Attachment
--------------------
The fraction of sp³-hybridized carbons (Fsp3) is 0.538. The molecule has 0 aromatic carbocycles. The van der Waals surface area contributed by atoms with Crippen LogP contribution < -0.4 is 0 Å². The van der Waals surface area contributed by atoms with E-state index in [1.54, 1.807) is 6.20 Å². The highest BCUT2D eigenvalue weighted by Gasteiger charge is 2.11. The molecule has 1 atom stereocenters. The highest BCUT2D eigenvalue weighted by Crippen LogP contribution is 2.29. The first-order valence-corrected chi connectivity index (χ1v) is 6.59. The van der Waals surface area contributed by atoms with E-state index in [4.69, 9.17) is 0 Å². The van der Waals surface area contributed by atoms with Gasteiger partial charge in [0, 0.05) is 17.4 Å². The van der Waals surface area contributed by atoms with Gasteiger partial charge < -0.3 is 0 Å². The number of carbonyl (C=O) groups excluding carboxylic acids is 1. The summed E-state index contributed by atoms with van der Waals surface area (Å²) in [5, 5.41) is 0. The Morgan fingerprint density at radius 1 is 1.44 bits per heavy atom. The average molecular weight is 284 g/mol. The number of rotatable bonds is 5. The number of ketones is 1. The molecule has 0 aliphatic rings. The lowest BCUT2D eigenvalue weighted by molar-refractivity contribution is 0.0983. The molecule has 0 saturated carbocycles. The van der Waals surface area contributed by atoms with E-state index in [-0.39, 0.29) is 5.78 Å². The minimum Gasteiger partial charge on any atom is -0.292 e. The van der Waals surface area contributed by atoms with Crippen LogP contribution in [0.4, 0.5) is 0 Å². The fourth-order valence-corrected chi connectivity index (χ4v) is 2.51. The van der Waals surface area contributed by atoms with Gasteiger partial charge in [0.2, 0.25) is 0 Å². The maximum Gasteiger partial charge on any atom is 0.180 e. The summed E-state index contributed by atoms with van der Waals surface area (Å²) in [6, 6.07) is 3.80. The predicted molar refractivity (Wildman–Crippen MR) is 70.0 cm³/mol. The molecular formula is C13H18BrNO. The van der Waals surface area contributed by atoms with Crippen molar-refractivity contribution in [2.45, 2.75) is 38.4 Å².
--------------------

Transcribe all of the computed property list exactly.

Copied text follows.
The fraction of sp³-hybridized carbons (Fsp3) is 0.538. The molecule has 0 aromatic carbocycles. The van der Waals surface area contributed by atoms with Crippen LogP contribution < -0.4 is 0 Å². The van der Waals surface area contributed by atoms with E-state index in [1.54, 1.807) is 6.20 Å². The highest BCUT2D eigenvalue weighted by Gasteiger charge is 2.11. The molecule has 1 atom stereocenters. The highest BCUT2D eigenvalue weighted by Crippen LogP contribution is 2.29. The first-order valence-corrected chi connectivity index (χ1v) is 6.59. The van der Waals surface area contributed by atoms with E-state index in [4.69, 9.17) is 0 Å². The van der Waals surface area contributed by atoms with Gasteiger partial charge in [0, 0.05) is 17.4 Å². The van der Waals surface area contributed by atoms with Gasteiger partial charge < -0.3 is 0 Å². The number of carbonyl (C=O) groups excluding carboxylic acids is 1. The summed E-state index contributed by atoms with van der Waals surface area (Å²) in [5, 5.41) is 0. The Morgan fingerprint density at radius 1 is 1.44 bits per heavy atom. The average molecular weight is 284 g/mol. The number of rotatable bonds is 5. The number of ketones is 1. The molecule has 0 aliphatic rings. The lowest BCUT2D eigenvalue weighted by molar-refractivity contribution is 0.0983. The molecule has 0 saturated carbocycles. The van der Waals surface area contributed by atoms with E-state index in [-0.39, 0.29) is 5.78 Å². The minimum Gasteiger partial charge on any atom is -0.292 e. The van der Waals surface area contributed by atoms with Crippen LogP contribution in [0.4, 0.5) is 0 Å². The fourth-order valence-corrected chi connectivity index (χ4v) is 2.51. The van der Waals surface area contributed by atoms with Gasteiger partial charge in [0.2, 0.25) is 0 Å². The maximum Gasteiger partial charge on any atom is 0.180 e. The summed E-state index contributed by atoms with van der Waals surface area (Å²) in [6, 6.07) is 3.80. The predicted molar refractivity (Wildman–Crippen MR) is 70.0 cm³/mol. The molecular formula is C13H18BrNO. The van der Waals surface area contributed by atoms with Crippen molar-refractivity contribution in [2.45, 2.75) is 38.4 Å².